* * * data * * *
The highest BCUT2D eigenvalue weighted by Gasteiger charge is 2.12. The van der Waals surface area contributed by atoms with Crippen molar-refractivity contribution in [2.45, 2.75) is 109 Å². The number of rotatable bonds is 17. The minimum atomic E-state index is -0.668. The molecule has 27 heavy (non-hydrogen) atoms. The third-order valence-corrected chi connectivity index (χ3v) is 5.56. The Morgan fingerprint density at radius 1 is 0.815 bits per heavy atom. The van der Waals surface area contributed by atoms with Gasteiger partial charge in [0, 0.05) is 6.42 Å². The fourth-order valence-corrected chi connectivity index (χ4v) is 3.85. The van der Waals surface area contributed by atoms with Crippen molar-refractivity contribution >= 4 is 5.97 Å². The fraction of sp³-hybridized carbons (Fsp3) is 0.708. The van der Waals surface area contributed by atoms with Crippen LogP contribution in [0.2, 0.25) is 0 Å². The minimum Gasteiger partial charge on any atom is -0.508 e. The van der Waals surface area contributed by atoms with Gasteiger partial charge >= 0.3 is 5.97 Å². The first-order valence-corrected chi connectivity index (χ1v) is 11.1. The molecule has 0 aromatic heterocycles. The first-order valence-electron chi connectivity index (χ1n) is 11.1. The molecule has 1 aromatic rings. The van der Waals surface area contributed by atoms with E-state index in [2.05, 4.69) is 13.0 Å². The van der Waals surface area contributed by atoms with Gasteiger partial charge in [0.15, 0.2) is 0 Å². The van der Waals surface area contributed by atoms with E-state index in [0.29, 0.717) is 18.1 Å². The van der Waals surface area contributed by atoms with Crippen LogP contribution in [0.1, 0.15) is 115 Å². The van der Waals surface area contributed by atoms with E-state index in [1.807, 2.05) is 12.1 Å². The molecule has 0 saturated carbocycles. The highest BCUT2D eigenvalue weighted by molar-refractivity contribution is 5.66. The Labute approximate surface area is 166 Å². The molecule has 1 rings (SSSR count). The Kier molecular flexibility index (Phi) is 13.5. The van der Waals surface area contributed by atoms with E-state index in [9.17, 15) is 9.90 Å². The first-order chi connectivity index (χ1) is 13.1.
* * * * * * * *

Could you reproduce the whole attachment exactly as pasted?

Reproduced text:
The highest BCUT2D eigenvalue weighted by Gasteiger charge is 2.12. The van der Waals surface area contributed by atoms with Crippen molar-refractivity contribution in [2.45, 2.75) is 109 Å². The number of rotatable bonds is 17. The minimum atomic E-state index is -0.668. The molecule has 27 heavy (non-hydrogen) atoms. The third-order valence-corrected chi connectivity index (χ3v) is 5.56. The Morgan fingerprint density at radius 1 is 0.815 bits per heavy atom. The van der Waals surface area contributed by atoms with Gasteiger partial charge in [0, 0.05) is 6.42 Å². The fourth-order valence-corrected chi connectivity index (χ4v) is 3.85. The van der Waals surface area contributed by atoms with Crippen molar-refractivity contribution >= 4 is 5.97 Å². The fraction of sp³-hybridized carbons (Fsp3) is 0.708. The van der Waals surface area contributed by atoms with Crippen LogP contribution in [0.2, 0.25) is 0 Å². The minimum Gasteiger partial charge on any atom is -0.508 e. The van der Waals surface area contributed by atoms with Gasteiger partial charge >= 0.3 is 5.97 Å². The first-order valence-corrected chi connectivity index (χ1v) is 11.1. The molecule has 0 aromatic heterocycles. The first-order valence-electron chi connectivity index (χ1n) is 11.1. The molecule has 1 aromatic rings. The van der Waals surface area contributed by atoms with E-state index in [2.05, 4.69) is 13.0 Å². The van der Waals surface area contributed by atoms with Gasteiger partial charge in [0.15, 0.2) is 0 Å². The van der Waals surface area contributed by atoms with E-state index in [0.29, 0.717) is 18.1 Å². The van der Waals surface area contributed by atoms with Crippen LogP contribution in [0.1, 0.15) is 115 Å². The van der Waals surface area contributed by atoms with E-state index in [1.807, 2.05) is 12.1 Å². The molecule has 0 saturated carbocycles. The highest BCUT2D eigenvalue weighted by molar-refractivity contribution is 5.66. The Labute approximate surface area is 166 Å². The molecule has 1 rings (SSSR count). The Kier molecular flexibility index (Phi) is 13.5. The van der Waals surface area contributed by atoms with E-state index in [9.17, 15) is 9.90 Å². The first-order chi connectivity index (χ1) is 13.1.